Connections

Referenced in The Brontes at the BBC (2016) See more »

Soundtracks

The Life of a Sardine
(1952) (uncredited)
Music and Lyrics by Charles Chaplin
Performed by Charles Chaplin
See more »

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User Reviews

The Spotlight Unfortunately Cannot Shine Forever.
7 November 2003 | by tfrizzellSee all my reviews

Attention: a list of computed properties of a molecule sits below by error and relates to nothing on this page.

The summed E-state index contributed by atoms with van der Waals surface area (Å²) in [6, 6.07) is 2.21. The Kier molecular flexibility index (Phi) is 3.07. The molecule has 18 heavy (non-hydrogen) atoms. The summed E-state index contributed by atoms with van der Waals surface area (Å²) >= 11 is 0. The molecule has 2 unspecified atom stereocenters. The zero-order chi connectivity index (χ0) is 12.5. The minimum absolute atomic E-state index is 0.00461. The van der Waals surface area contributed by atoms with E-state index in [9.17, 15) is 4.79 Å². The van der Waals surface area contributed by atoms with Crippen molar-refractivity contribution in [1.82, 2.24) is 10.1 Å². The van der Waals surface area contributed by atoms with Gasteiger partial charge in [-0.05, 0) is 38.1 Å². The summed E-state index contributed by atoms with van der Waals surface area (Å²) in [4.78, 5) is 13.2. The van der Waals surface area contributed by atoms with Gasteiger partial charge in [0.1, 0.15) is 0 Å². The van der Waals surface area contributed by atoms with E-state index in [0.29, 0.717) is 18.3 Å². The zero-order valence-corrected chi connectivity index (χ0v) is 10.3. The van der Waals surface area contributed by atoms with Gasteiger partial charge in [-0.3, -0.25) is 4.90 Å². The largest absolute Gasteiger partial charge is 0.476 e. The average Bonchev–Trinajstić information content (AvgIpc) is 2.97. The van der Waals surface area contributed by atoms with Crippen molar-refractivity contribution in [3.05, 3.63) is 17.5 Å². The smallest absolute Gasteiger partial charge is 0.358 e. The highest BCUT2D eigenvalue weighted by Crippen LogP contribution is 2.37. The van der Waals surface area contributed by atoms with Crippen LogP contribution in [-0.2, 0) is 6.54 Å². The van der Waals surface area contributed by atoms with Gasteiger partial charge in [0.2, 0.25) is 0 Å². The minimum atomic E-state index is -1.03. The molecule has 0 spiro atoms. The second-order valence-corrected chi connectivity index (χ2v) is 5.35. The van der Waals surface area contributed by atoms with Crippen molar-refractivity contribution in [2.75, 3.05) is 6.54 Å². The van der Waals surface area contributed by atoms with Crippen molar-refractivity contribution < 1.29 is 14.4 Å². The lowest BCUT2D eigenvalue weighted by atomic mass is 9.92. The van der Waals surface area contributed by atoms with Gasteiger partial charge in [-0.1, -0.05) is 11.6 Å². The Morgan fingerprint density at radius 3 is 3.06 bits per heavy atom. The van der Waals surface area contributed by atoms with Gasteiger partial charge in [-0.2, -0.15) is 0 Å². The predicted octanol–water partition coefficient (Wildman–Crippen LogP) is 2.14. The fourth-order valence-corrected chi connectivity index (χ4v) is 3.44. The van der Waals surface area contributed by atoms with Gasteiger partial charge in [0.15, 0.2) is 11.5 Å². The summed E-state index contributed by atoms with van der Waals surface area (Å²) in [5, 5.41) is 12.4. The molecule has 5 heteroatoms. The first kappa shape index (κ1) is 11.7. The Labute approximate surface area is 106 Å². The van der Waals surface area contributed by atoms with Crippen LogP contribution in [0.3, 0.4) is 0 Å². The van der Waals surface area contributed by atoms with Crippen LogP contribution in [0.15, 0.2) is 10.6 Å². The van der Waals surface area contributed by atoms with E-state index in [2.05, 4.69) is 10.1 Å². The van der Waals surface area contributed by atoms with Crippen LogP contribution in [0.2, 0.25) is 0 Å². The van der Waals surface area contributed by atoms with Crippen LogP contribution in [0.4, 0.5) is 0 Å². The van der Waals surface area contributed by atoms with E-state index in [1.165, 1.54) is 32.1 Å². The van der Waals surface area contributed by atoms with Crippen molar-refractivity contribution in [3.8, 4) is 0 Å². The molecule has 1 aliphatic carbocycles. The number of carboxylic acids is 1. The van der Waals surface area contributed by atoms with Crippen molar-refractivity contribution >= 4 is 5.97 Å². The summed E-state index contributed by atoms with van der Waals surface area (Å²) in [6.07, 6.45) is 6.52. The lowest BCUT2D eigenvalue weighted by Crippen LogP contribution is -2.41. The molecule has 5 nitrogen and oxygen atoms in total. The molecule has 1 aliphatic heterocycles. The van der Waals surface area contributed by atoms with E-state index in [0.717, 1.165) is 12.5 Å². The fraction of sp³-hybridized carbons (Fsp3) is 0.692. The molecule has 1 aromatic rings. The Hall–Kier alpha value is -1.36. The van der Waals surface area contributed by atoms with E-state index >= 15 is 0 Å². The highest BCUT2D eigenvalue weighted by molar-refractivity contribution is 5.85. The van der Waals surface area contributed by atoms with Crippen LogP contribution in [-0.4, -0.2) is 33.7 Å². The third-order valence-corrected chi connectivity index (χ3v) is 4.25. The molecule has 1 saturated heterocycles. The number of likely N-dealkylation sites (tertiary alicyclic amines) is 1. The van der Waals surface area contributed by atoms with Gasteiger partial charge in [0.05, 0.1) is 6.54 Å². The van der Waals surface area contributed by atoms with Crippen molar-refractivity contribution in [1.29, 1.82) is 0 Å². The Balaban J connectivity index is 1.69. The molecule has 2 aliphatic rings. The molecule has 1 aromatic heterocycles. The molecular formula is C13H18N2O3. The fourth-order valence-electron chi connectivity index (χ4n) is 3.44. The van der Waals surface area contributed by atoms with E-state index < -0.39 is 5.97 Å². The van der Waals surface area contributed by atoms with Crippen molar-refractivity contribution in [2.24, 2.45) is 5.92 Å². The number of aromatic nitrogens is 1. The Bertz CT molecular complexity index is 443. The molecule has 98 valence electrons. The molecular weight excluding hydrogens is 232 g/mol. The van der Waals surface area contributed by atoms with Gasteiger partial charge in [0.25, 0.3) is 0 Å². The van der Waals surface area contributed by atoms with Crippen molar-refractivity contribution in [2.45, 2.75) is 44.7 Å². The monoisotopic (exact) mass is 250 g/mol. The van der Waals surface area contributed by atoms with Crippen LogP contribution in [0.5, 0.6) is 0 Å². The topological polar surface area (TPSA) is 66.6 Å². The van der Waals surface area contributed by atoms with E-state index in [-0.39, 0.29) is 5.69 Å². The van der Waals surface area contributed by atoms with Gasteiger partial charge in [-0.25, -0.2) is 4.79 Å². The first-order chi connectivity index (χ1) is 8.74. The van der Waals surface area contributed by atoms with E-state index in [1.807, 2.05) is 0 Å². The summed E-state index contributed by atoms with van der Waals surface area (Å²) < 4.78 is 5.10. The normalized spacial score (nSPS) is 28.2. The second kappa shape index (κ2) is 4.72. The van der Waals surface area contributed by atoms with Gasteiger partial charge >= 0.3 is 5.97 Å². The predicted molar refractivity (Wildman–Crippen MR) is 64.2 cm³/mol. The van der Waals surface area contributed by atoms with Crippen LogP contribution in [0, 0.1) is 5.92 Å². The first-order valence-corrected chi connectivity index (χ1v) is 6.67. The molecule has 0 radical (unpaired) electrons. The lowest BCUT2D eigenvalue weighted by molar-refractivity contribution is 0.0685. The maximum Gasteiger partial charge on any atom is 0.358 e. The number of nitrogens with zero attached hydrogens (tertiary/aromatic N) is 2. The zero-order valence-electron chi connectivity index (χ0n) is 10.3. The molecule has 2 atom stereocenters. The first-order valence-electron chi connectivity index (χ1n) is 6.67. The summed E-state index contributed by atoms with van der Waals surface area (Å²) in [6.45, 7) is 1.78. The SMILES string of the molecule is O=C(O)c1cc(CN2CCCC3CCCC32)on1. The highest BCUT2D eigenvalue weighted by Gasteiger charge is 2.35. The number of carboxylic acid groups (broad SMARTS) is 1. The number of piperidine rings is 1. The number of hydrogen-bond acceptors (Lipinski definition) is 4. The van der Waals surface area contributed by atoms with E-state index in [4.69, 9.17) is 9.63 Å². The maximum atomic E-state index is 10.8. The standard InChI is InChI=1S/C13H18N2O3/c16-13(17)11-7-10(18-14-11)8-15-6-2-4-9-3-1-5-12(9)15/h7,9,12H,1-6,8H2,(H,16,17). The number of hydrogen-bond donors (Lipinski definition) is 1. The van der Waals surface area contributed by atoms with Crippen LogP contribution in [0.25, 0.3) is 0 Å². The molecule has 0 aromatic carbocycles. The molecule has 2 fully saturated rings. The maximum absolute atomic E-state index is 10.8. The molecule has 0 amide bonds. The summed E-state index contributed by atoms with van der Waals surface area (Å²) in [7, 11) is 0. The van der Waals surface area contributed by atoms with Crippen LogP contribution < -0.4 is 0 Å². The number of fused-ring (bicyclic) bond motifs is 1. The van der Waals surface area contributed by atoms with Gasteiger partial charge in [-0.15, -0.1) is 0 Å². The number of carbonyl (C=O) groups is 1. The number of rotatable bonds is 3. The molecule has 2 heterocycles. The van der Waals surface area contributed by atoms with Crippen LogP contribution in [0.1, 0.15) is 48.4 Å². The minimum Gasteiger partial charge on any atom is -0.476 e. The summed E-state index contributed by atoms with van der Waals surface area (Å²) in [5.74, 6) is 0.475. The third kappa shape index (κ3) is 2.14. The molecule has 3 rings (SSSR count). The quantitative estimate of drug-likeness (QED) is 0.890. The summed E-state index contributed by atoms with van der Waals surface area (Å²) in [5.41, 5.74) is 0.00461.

Haunting and unforgettable piece from Charles Chaplin that was nearly lost in the American cinema all together. It played in very few cities within the U.S. in 1952 and was never shown in Los Angeles due to the suspicion that the House of Un-American Acts Committee had concerning Chaplin (making no sense to me as Chaplin, who was British, was the polar opposite of a Communist from all indications). The film disappeared from U.S. soil and did not re-surface until some 20 years later in 1972 and Chaplin actually won an Oscar, with fellow scorers Raymond Rasch and Larry Russell, for this movie's original dramatic score (this was the only competitive Oscar Chaplin ever won). Chaplin stars as a washed-up vaudeville performer. He is now an elderly man (in his 60s when the film was made) and the spotlight is gone forever, even though he still secretly yearns for it. Chaplin discovers a very young ballet dancer (Claire Bloom) who has attempted suicide because she cannot handle being a performer. Naturally Chaplin cannot believe that this young, beautiful and talented woman would rather take her life than be a ballet performer (the fact that Chaplin yearns for her youth and the ability to be an entertainer again makes him bound and determined to get her back on her feet). He tries with all his might to get her performance-ready again, all the while he is also trying to resurrect the career that he lost long ago. Chaplin has a dream of a stunning performance he has on the stage, but when his act ends there is no one there to acknowledge him (one of, if not the saddest sequences I have ever seen on film). Soon it becomes obvious that Chaplin's time is running out and his desperation to have that one last piece of action engulfs his mind, body, heart and soul. "Limelight" is one of the most dramatic and intense pictures I have ever encountered. Chaplin's life and career had changed dramatically by 1952. The Little Tramp was no more, all movies had sound, some films were being made in color and the subject matter of motion pictures was slowly starting to change. In many ways Chaplin was trying to show the viewing public his life in celluloid form and "Limelight" would be the vehicle used. This is a stunning work that once again shows the humanity and overall sensitivity that Chaplin had with his movies. Chaplin's long-time rival in real-life (Buster Keaton) even shows up late and acts as a partner in the duo's stage routine. The pairing is usually the most memorable part of this production to most, but the story and the deep emotional part that Chaplin plays are the things that make "Limelight" quite possibly Chaplin's greatest cinematic masterpiece. 5 stars out of 5.